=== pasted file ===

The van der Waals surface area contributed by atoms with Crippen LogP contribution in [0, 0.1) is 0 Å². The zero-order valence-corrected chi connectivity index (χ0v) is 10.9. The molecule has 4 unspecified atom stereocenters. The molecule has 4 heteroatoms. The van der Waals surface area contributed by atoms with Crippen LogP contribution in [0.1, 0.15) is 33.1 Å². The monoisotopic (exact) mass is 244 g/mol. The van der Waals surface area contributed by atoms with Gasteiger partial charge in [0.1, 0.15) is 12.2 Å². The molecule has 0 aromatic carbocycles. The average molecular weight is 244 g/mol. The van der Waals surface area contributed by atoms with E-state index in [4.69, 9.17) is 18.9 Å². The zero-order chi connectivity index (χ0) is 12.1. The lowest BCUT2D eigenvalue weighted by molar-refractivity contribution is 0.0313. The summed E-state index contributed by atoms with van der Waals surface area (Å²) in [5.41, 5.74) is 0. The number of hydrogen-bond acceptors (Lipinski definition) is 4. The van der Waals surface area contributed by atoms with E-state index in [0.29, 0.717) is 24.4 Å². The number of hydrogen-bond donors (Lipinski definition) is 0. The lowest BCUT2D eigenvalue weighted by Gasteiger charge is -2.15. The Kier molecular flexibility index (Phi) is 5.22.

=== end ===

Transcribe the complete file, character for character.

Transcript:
The van der Waals surface area contributed by atoms with Crippen LogP contribution in [0, 0.1) is 0 Å². The zero-order valence-corrected chi connectivity index (χ0v) is 10.9. The molecule has 4 unspecified atom stereocenters. The molecule has 4 heteroatoms. The van der Waals surface area contributed by atoms with Crippen LogP contribution in [0.1, 0.15) is 33.1 Å². The monoisotopic (exact) mass is 244 g/mol. The van der Waals surface area contributed by atoms with Gasteiger partial charge in [0.1, 0.15) is 12.2 Å². The molecule has 0 aromatic carbocycles. The average molecular weight is 244 g/mol. The van der Waals surface area contributed by atoms with E-state index in [4.69, 9.17) is 18.9 Å². The zero-order chi connectivity index (χ0) is 12.1. The lowest BCUT2D eigenvalue weighted by molar-refractivity contribution is 0.0313. The summed E-state index contributed by atoms with van der Waals surface area (Å²) in [5.41, 5.74) is 0. The number of hydrogen-bond acceptors (Lipinski definition) is 4. The van der Waals surface area contributed by atoms with E-state index in [0.29, 0.717) is 24.4 Å². The number of hydrogen-bond donors (Lipinski definition) is 0. The lowest BCUT2D eigenvalue weighted by Gasteiger charge is -2.15. The Kier molecular flexibility index (Phi) is 5.22.